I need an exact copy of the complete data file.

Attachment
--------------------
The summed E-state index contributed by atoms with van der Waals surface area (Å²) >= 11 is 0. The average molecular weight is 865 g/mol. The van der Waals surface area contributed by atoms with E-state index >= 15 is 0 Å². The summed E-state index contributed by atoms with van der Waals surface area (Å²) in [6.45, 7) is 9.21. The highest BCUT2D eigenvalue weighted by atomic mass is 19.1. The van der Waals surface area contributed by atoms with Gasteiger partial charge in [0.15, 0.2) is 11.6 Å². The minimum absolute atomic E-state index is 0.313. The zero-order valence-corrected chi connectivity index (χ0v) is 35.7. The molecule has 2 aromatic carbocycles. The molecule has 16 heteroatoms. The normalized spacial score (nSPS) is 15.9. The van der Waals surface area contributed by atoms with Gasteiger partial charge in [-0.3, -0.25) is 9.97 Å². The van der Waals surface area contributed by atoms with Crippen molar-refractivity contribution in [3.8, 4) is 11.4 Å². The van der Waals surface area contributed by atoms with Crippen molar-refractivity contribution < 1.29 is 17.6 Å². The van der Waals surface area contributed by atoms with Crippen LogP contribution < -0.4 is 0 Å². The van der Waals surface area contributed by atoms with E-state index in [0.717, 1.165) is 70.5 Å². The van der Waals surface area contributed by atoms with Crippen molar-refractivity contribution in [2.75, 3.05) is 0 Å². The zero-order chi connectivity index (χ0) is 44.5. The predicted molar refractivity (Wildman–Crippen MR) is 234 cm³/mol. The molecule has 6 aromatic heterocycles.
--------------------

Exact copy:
The summed E-state index contributed by atoms with van der Waals surface area (Å²) >= 11 is 0. The average molecular weight is 865 g/mol. The van der Waals surface area contributed by atoms with E-state index >= 15 is 0 Å². The summed E-state index contributed by atoms with van der Waals surface area (Å²) in [6.45, 7) is 9.21. The highest BCUT2D eigenvalue weighted by atomic mass is 19.1. The van der Waals surface area contributed by atoms with Gasteiger partial charge in [0.15, 0.2) is 11.6 Å². The minimum absolute atomic E-state index is 0.313. The zero-order valence-corrected chi connectivity index (χ0v) is 35.7. The molecule has 2 aromatic carbocycles. The molecule has 16 heteroatoms. The normalized spacial score (nSPS) is 15.9. The van der Waals surface area contributed by atoms with Gasteiger partial charge in [-0.3, -0.25) is 9.97 Å². The van der Waals surface area contributed by atoms with Crippen molar-refractivity contribution in [3.8, 4) is 11.4 Å². The van der Waals surface area contributed by atoms with Crippen molar-refractivity contribution < 1.29 is 17.6 Å². The van der Waals surface area contributed by atoms with Crippen LogP contribution < -0.4 is 0 Å². The van der Waals surface area contributed by atoms with E-state index in [0.717, 1.165) is 70.5 Å². The van der Waals surface area contributed by atoms with Crippen molar-refractivity contribution in [2.75, 3.05) is 0 Å². The zero-order chi connectivity index (χ0) is 44.5. The predicted molar refractivity (Wildman–Crippen MR) is 234 cm³/mol. The molecule has 6 aromatic heterocycles.